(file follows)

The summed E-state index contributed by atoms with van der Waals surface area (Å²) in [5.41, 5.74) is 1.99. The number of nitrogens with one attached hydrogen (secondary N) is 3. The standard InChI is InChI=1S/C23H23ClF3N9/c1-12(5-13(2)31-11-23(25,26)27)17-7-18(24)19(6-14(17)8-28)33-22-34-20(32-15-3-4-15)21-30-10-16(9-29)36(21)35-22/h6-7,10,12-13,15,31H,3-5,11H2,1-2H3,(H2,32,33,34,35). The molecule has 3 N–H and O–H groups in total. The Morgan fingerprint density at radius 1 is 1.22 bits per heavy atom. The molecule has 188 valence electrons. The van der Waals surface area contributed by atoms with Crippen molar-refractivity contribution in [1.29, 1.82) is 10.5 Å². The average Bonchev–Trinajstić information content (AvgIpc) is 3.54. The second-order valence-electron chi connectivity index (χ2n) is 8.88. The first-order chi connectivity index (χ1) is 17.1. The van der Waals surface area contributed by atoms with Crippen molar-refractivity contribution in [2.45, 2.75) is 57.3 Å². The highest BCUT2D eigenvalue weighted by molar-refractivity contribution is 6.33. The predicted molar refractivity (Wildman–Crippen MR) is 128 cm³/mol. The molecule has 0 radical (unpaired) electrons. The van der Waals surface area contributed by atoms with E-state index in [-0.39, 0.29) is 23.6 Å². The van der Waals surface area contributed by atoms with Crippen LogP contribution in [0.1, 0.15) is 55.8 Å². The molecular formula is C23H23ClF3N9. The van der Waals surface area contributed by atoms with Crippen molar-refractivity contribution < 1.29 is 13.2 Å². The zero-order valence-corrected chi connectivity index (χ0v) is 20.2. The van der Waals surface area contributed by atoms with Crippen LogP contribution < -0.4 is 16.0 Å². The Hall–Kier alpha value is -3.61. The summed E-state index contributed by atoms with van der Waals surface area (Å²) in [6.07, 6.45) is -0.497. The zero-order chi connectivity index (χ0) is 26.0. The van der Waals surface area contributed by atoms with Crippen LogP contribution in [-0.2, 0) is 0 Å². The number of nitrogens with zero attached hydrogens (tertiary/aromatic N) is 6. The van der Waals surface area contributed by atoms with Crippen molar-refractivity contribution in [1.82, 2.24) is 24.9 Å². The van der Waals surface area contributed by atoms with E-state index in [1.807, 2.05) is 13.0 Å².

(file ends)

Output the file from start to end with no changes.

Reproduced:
The summed E-state index contributed by atoms with van der Waals surface area (Å²) in [5.41, 5.74) is 1.99. The number of nitrogens with one attached hydrogen (secondary N) is 3. The standard InChI is InChI=1S/C23H23ClF3N9/c1-12(5-13(2)31-11-23(25,26)27)17-7-18(24)19(6-14(17)8-28)33-22-34-20(32-15-3-4-15)21-30-10-16(9-29)36(21)35-22/h6-7,10,12-13,15,31H,3-5,11H2,1-2H3,(H2,32,33,34,35). The molecule has 3 N–H and O–H groups in total. The Morgan fingerprint density at radius 1 is 1.22 bits per heavy atom. The molecule has 188 valence electrons. The van der Waals surface area contributed by atoms with Crippen molar-refractivity contribution in [1.29, 1.82) is 10.5 Å². The average Bonchev–Trinajstić information content (AvgIpc) is 3.54. The second-order valence-electron chi connectivity index (χ2n) is 8.88. The first-order chi connectivity index (χ1) is 17.1. The van der Waals surface area contributed by atoms with Crippen molar-refractivity contribution in [2.45, 2.75) is 57.3 Å². The highest BCUT2D eigenvalue weighted by molar-refractivity contribution is 6.33. The predicted molar refractivity (Wildman–Crippen MR) is 128 cm³/mol. The molecule has 0 radical (unpaired) electrons. The van der Waals surface area contributed by atoms with E-state index in [-0.39, 0.29) is 23.6 Å². The van der Waals surface area contributed by atoms with Crippen LogP contribution in [0.1, 0.15) is 55.8 Å². The molecular formula is C23H23ClF3N9. The van der Waals surface area contributed by atoms with Crippen molar-refractivity contribution < 1.29 is 13.2 Å². The zero-order valence-corrected chi connectivity index (χ0v) is 20.2. The van der Waals surface area contributed by atoms with Crippen LogP contribution < -0.4 is 16.0 Å². The Hall–Kier alpha value is -3.61. The summed E-state index contributed by atoms with van der Waals surface area (Å²) in [6.07, 6.45) is -0.497. The zero-order chi connectivity index (χ0) is 26.0. The van der Waals surface area contributed by atoms with Crippen LogP contribution in [-0.2, 0) is 0 Å². The number of nitrogens with zero attached hydrogens (tertiary/aromatic N) is 6. The van der Waals surface area contributed by atoms with Crippen molar-refractivity contribution in [1.82, 2.24) is 24.9 Å². The van der Waals surface area contributed by atoms with E-state index in [1.807, 2.05) is 13.0 Å².